The developer of a proposed major residential subdivision, which has been the subject of a court battle for the past four years, has submitted for town review a modified version of the project that would “cluster” single-family houses on the Sandy Hook site to maximize the amount of public open space land that would be preserved.
The project, known as Sherman Woods, is the largest residential subdivision proposed for town since 2000. The site is in the Pootatuck River watershed.
Developer William H. Joyce has submitted revised plans for the 42-lot Sherman Woods on 158 acres to the Inland Wetlands Commission (IWC) for review.
In October 2009, based on their environmental concerns, IWC members unanimously rejected the project, which was then configured as a conventional 38-lot residential subdivision.
The construction project is proposed for generally rolling, open and forested land in the area surrounded by Sherman Street, Still Hill Road, Toddy Hill Road, and Sugarloaf Road. Much of the property has been used for cattle grazing.
The 2009 proposal was the subject of seven IWC public hearings. It drew strong opposition from nearby residents who warned that such development would have adverse environmental effects on that area. Public opposition largely focused on the potential for environmental damage to the area, especially to wetlands and watercourses, caused by terrain changes and new uses of the property. Some people mentioned adverse changes to the area’s rustic character as a reason for their opposition.
The previous 38-lot project, which was submitted under the terms of the town’s conventional subdivision regulations, proposed that house lots be spread out across a wide area on the 158-acre site, allowing about 47 acres of the site to remain as undeveloped open space land.
By contrast, the current 42-lot proposal, which was submitted under the terms of the town’s “open space conservation subdivision” (OSCS) regulations, would “cluster” houses on the site, allowing about 107 acres to remain as undeveloped open space. A public parking area would be provided for open space access.
In both proposals, two existing houses on the site are included in the overall lot count.
The current Sherman Woods proposal marks the first time that a developer has sought residential subdivision approval under the terms of the OSCS rules.
In November 2011, Planning and Zoning Commission (P&Z) members revised the OSCS rules to make it simpler and more straightforward for developers to apply for a cluster-housing project. The P&Z had approved an original version of the OSCS rules in August 2004, but no developer had ever pursued a project under those regulations, prompting the P&Z to make the rule changes in November 2011.
The OSCS rules are intended to limit “suburban sprawl.” OSCS development may be sought for new residential subdivisions in R-1, R-2, and R-3 zones. The minimum building-lot size in an OSCS project is 35,000 square feet, or four-fifths of an acre. Each lot must comply with applicable town and state regulations concerning septic waste disposal and water wells.
Town land use officials have said they believe the housing market is changing and that home buyers want smaller building lots than were created in conventional subdivisions in the past.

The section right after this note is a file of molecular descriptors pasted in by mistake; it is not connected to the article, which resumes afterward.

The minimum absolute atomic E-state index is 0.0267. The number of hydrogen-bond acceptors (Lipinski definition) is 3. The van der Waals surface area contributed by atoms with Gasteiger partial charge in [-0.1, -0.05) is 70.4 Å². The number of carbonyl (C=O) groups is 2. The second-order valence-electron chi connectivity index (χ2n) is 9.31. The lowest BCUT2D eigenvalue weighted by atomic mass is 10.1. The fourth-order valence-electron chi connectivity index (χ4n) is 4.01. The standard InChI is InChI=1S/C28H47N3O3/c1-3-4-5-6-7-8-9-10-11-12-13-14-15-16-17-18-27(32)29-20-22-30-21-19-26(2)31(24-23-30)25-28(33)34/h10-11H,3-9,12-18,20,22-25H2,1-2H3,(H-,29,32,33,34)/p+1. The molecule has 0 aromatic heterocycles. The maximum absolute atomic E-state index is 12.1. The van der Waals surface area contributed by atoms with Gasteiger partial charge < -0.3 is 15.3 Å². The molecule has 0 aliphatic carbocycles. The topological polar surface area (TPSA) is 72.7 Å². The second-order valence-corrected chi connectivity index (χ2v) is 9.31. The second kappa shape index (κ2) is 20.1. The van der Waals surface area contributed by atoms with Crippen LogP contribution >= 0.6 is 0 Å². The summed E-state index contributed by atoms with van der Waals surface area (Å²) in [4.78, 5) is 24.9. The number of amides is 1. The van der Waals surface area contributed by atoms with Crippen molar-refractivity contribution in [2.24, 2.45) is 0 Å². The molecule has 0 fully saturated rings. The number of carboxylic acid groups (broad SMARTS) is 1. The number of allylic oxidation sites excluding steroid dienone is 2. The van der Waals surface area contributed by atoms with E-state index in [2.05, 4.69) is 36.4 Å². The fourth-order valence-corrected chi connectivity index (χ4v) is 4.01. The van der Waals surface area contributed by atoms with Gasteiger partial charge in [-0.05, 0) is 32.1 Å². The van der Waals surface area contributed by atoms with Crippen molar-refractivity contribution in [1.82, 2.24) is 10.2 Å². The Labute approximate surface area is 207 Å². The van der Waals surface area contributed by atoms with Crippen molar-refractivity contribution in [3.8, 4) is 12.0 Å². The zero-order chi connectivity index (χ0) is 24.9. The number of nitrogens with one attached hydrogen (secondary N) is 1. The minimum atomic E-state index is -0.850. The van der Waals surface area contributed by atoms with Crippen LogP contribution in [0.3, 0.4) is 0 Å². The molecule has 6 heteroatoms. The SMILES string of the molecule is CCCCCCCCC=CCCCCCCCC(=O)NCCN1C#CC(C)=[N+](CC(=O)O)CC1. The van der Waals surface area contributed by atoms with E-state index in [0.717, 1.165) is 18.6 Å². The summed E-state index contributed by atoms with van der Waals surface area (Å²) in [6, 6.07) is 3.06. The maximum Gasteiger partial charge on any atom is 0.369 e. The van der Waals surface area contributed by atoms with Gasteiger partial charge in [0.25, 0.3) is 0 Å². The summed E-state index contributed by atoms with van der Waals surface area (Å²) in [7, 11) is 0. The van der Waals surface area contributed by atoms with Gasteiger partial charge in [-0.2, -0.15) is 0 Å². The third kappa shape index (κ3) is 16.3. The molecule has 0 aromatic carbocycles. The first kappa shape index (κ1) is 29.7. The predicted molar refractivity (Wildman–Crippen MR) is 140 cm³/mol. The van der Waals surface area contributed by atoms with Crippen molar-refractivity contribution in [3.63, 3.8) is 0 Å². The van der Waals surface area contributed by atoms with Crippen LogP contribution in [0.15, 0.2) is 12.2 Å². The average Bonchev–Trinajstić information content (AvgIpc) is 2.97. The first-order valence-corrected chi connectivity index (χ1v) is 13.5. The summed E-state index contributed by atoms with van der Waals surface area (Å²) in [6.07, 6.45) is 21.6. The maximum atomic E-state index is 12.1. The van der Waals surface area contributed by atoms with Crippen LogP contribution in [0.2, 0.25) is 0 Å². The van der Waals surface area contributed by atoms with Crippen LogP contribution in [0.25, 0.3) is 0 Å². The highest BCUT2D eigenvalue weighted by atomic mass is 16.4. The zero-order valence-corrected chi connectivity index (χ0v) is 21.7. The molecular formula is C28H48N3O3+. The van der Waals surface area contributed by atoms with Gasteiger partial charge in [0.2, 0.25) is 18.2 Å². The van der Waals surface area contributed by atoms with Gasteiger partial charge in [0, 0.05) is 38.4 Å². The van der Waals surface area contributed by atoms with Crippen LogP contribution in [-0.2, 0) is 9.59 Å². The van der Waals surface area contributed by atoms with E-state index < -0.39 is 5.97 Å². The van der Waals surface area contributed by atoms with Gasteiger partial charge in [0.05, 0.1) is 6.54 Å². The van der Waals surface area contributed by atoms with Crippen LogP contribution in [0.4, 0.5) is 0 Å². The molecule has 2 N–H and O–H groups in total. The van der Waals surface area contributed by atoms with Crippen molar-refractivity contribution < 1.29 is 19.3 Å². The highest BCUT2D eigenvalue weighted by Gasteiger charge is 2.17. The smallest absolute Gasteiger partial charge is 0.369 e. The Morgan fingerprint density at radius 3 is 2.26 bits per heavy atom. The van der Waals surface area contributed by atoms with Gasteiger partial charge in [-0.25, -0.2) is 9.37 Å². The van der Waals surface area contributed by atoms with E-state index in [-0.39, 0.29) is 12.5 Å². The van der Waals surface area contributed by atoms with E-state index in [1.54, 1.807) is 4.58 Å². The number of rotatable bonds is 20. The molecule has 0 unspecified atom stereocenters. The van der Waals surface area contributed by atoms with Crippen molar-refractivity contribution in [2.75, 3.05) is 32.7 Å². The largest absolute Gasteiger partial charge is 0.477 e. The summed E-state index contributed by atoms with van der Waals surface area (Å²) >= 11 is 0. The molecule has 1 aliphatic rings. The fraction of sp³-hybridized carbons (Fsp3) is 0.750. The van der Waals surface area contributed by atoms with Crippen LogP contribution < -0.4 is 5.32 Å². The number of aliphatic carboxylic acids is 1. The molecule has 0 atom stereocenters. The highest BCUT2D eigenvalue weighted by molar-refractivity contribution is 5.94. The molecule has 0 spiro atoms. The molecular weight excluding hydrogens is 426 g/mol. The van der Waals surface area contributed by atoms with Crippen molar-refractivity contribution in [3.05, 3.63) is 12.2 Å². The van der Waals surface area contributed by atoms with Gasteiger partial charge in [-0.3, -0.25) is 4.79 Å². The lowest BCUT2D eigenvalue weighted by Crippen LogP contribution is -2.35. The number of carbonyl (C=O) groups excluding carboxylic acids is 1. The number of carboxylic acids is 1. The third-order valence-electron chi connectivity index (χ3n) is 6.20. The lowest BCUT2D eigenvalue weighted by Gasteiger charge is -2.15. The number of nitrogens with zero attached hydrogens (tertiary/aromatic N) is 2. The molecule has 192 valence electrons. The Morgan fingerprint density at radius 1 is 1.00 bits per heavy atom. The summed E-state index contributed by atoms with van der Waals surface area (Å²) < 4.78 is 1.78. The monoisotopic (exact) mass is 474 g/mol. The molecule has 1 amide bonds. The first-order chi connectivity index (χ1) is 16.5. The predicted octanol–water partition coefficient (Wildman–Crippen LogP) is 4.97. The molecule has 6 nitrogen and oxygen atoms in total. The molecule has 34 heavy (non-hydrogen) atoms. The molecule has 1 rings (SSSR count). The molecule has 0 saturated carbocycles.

In seeking to preserve large amounts of open space land at a subdivision site, the OSCS rules allow houses to be clustered on lots that are smaller than allowed in a conventional subdivision. The OSCS rules provide a ten percent “density bonus” to a developer as an incentive, resulting in the current Sherman Woods proposal having 42 lots, compared to the previous version’s 38 lots.
In 2009, town land use officials had encouraged Mr Joyce to submit a cluster-style version of the proposed subdivision for review, but he did not, opting to submit a conventional design for the project, which was eventually rejected by the IWC.
That rejection largely stemmed from the IWC’s concerns about the project’s potential adverse environmental effects on a wetlands/watercourses corridor on the eastern side of the site. In the current version of the project, development would occur to the west of that environmentally sensitive area, protecting the wetlands/watercourses corridor.
After the 2009 IWC rejection, the developer filed an appeal in Danbury Superior Court, in seeking to overturn the IWC’s decision.
George Benson, town director of planning and land use, said this week that the revised application for Sherman Woods submitted by Mr Joyce, in practical terms, amounts to a proposed settlement of the court appeal.
On October 9, the IWC is scheduled to meet to consider approving the court settlement. Public comment would be allowed at the IWC session. If the IWC endorses the settlement, that endorsement would be submitted to a judge for review.
The 2009 version of Sherman Woods was never submitted for review by the P&Z. If the IWC approves the current version of the project and the judge endorses it, the project would then be submitted for P&Z review and action.
Mr Benson noted that the current version of Sherman Woods is designed to suitably protect environmentally sensitive areas of the site.
“I think it’s a great compromise,” Mr Benson said, adding that town officials have long sought to have single-family houses clustered in subdivisions to preserve large amounts of open space.
“It’s not the same [proposed] subdivision as it was…It’s a lot better,” Mr Benson said.
The 42-lot version of Sherman Woods would have conventional vehicle access at Toddy Hill Road, north of its intersection with Still Hill Road. A secondary emergency-vehicle access to the site would be provided at Still Hill Road.
In the 2009 plans, both streets would have provided conventional vehicle access to the site. The current proposal calls for the construction of about 3,600 linear feet of new roadways on the site.